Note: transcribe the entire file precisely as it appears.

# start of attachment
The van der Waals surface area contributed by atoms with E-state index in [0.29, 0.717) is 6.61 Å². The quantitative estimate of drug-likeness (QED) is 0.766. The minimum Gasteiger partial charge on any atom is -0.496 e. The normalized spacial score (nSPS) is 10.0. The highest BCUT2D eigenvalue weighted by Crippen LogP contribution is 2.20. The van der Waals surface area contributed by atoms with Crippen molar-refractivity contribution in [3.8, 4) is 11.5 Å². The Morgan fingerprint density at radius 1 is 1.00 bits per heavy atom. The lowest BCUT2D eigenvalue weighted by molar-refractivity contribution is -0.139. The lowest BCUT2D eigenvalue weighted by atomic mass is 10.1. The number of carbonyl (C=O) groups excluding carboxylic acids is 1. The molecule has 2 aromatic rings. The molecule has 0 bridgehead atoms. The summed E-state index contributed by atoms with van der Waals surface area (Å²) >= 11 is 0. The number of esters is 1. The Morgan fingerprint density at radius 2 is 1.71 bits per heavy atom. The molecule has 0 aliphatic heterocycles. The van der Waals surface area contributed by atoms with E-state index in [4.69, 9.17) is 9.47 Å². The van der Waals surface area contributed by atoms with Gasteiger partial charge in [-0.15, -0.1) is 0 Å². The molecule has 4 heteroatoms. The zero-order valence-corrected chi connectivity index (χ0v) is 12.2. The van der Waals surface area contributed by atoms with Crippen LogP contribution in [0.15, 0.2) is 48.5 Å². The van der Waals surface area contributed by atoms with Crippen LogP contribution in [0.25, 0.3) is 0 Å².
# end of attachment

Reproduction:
The van der Waals surface area contributed by atoms with E-state index in [0.29, 0.717) is 6.61 Å². The quantitative estimate of drug-likeness (QED) is 0.766. The minimum Gasteiger partial charge on any atom is -0.496 e. The normalized spacial score (nSPS) is 10.0. The highest BCUT2D eigenvalue weighted by Crippen LogP contribution is 2.20. The van der Waals surface area contributed by atoms with Crippen molar-refractivity contribution in [3.8, 4) is 11.5 Å². The Morgan fingerprint density at radius 1 is 1.00 bits per heavy atom. The lowest BCUT2D eigenvalue weighted by molar-refractivity contribution is -0.139. The lowest BCUT2D eigenvalue weighted by atomic mass is 10.1. The number of carbonyl (C=O) groups excluding carboxylic acids is 1. The molecule has 2 aromatic rings. The molecule has 0 bridgehead atoms. The summed E-state index contributed by atoms with van der Waals surface area (Å²) >= 11 is 0. The number of esters is 1. The Morgan fingerprint density at radius 2 is 1.71 bits per heavy atom. The molecule has 0 aliphatic heterocycles. The van der Waals surface area contributed by atoms with E-state index in [4.69, 9.17) is 9.47 Å². The van der Waals surface area contributed by atoms with Gasteiger partial charge in [-0.15, -0.1) is 0 Å². The molecule has 4 heteroatoms. The zero-order valence-corrected chi connectivity index (χ0v) is 12.2. The van der Waals surface area contributed by atoms with Crippen LogP contribution in [0.15, 0.2) is 48.5 Å². The van der Waals surface area contributed by atoms with Crippen LogP contribution in [0.25, 0.3) is 0 Å².